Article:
How to Back Handspring Properly (i.e. without injuring yourself)

So you want to be a ninja? Alrighty then, go get your black pajamas and let’s get started. Actually, I suspect you’ll be wearing either a leotard or a cheerleading uniform while doing this (that’s not to say that ninjas aren’t welcome or something, just…unlikely). The back handspring is a very basic technique that’s used primarily in gymnastics and cheerleading and can be learned with a

minimum of time. It’s recommended that you have someone else who knows more about this than you do (e.g. a coach) to help you out, but if you’re relatively flexible and especially if you’ve got a bit of experience then you can probably sort this out at home in your

living room, no trouble. First a few tips and then a short (but excellent) video demoing exactly what to do step-by-step by a professional gymnastics coach. Let’s go:

  • If you’ve got something you can use as padding, use it. A proper gym and a cheese (incline mat) would be best, but your bedroom floor and some pillows and blankets could work in a pinch.
  • As you’re bending backwards (you’ll see the proper form in the video below), the way you know when to jump is that it’s the very instant before you’re about to lose your balance and fall on your butt.
  • The best way I’ve ever heard a back handspring described is as “jumping backward into a handstand” (and then, of course, coming out of the handstand onto your feet).
  • If you’re having trouble getting to your hands, that means you’re not generating enough momentum and you need to swing harder with your arms.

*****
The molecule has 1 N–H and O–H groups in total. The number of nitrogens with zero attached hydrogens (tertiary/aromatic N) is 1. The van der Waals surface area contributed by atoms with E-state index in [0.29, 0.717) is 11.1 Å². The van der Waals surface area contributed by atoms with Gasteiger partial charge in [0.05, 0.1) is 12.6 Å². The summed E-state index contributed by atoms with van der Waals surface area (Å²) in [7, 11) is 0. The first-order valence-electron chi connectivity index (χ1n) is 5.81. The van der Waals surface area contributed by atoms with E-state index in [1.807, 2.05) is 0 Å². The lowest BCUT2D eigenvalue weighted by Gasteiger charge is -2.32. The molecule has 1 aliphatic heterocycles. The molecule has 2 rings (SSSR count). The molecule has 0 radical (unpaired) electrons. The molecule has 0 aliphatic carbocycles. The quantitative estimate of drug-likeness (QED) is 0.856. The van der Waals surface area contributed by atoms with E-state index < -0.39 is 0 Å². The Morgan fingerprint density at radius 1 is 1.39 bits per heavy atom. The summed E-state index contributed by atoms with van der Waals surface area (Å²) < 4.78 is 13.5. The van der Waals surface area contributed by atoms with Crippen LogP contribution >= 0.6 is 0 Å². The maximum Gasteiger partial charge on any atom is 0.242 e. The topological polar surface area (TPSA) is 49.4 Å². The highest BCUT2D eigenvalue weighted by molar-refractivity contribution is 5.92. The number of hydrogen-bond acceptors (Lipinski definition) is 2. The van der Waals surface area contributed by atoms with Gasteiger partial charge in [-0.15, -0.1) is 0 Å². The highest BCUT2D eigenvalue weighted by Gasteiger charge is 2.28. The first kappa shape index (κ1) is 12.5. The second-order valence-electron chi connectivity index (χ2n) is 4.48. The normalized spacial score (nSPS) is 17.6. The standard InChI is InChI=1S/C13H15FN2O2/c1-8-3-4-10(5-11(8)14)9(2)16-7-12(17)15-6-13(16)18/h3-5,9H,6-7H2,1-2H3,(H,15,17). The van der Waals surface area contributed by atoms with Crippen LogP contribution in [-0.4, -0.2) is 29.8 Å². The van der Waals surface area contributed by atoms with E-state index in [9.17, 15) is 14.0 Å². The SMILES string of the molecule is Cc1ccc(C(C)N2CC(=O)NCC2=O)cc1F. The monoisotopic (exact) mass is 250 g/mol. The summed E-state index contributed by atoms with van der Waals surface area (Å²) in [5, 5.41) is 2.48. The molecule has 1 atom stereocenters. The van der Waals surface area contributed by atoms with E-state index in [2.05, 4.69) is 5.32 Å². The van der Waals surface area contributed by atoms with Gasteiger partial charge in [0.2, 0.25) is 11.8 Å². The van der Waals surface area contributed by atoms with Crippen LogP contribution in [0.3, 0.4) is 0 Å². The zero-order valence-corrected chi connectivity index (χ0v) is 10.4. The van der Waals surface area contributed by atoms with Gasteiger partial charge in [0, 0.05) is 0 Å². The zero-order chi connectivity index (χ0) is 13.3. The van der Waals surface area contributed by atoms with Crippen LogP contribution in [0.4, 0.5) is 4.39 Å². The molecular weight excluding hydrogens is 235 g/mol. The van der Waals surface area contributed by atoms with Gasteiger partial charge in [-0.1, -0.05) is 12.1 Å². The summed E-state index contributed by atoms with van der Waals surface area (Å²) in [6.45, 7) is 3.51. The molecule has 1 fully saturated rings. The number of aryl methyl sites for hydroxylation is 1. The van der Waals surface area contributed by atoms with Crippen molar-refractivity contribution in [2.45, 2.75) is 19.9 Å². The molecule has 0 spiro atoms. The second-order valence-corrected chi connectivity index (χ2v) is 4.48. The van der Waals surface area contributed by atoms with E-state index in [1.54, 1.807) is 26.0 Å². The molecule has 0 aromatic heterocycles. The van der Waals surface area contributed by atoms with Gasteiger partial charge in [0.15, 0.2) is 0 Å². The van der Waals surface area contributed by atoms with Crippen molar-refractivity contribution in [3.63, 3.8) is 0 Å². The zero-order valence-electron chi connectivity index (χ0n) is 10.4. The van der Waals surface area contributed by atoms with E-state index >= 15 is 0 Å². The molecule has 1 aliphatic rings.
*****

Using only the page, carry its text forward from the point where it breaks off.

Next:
• Having a spotter (a friend, preferably one who’s better at this stuff than you) is way better than not having one.

Alright, pay attention and watch this a couple times, go try it yourself, come back and watch again, go back and try again, etc., etc., until you can do it; very simple:

Additional Resources and Further Reading

For additional instruction and help, there are piles of DVDs and books out there, the best, in my opinion, are Beginning Gymnastics for Girls: Skills and Progressions by Steve Nunno, who is a two-time USA Olympic coach whos gymnasts have won more national and international medals than any other coach in the country, and the book Letters to a Young Gymnast by Nadia Comaneci, the first person ever to receive a perfect score in Gymnastics at the Olympics.

The best resource for learning anything is always other people, the top online forums/communities for gymnastics and cheerleading are:
The Chalk Bucket (gymnastics, obviously)
American Cheerleader

If you’re looking for lots more articles and videos online and you’re a gymnast I’d recommend you check out’s section on gymnastics, and if you’re a cheerleader I’d recommend you check out their section on gymnastics specifically for cheerleading.